While many countries do not even protect marine mammals by law, which is one of the most widespread subcategories of aquatic animals being noticed, some countries extended legal protections to decapods. There are some countries recognizing the protection of decapods under their animal welfare legislation, yet it is not certain if those regulations are actually enforced.
With that being said, Canada includes cephalopods and “some other higher invertebrates” in its Canadian Council on Animal Care.
New Zealand protects such decapods as crabs, lobsters, and crayfish in its Animal Welfare Act of 1999. Section 2 of the Act provides:
In this Act, unless the context otherwise requires,—
accredited reviewer means a person accredited under section 109 to carry out independent reviews under section 105
aircraft has the meaning given to it by section 2 of the Civil Aviation Act 1990
(a) means any live member of the animal kingdom that is—
(i) a mammal; or
(ii) a bird; or
(iii) a reptile; or
(iv) an amphibian; or
(v) a fish (bony or cartilaginous); or
(vi) any octopus, squid, crab, lobster, or crayfish (including freshwater crayfish); or
(vii) any other member of the animal kingdom which is declared from time to time by the Governor-General, by Order in Council, to be an animal for the purposes of this Act;” [...]
In Norway, Section 2 of the Animal Welfare Act of 2009 says:
“The Act applies to conditions which affect the welfare of or respect for mammals, birds, reptiles, amphibians, fish, decapods, squid, octopi, and honey bees. The Act applies equally to the development stages of the animals referred to in cases where the sensory apparatus is equivalent to the developmental level in living animals.”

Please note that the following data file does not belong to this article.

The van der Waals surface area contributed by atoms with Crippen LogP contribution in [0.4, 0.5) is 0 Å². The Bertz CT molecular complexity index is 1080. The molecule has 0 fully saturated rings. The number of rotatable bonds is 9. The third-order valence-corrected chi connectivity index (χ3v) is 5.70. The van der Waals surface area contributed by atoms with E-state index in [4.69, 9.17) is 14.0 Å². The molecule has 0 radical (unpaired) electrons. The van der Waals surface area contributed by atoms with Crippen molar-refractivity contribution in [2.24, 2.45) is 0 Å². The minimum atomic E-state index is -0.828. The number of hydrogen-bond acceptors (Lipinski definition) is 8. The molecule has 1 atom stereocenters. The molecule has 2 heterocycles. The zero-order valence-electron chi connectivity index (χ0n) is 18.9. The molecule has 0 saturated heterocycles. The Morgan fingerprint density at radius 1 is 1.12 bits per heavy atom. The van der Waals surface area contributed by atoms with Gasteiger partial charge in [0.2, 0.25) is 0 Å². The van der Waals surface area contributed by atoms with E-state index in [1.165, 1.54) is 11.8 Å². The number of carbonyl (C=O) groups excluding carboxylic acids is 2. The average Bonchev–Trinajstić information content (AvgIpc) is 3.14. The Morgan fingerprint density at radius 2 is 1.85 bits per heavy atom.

Only a very few countries list decapods in their legislative acts, but whether those regulations are actually enforced is another issue. The high demand for seafood all over the globe is raising more and more concerns for animal advocates and environmental law activists due to the objective to free animals from abuse/cruelty and to save the planet. Keeping our oceans full and healthy is a possible goal to achieve by understanding a very simple and logical thing - all inhabitants depend on one another, and if some aquatic animals begin to disappear, it causes other aquatic animals who are fed with them to disappear too due to the lack of food. A great example can be made with sharks who are at the top of the food chain in the oceans, and many species of sharks feed on small size fish and invertebrates. Sharks are able to regulate the species abundance, distribution, and diversity, which can afterward impact the health of marine habitats.
Decapods are the source of food for other aquatic animals too, and, besides so many other existing threats, natural or man-made, there is a need to protect lobsters, crabs, prawns, and others by simply decreasing the demand for seafood and/or exotic food. Pain in invertebrates is a complex question that has always required and still requires a lot of debates and studies from a scientific point of view. Definitions of pain and suffering vary, but because of the complexity of determination of pain, it is not sufficient to just observe the animals. Rather, the reasoning of whether a certain animal is capable of feeling pain/suffering derives from their physical and behavioral reactions. If decapods have demonstrated their suffering, fear, and pain reaction according to the studies, these animals are sentient and shall be recognized by the legal system.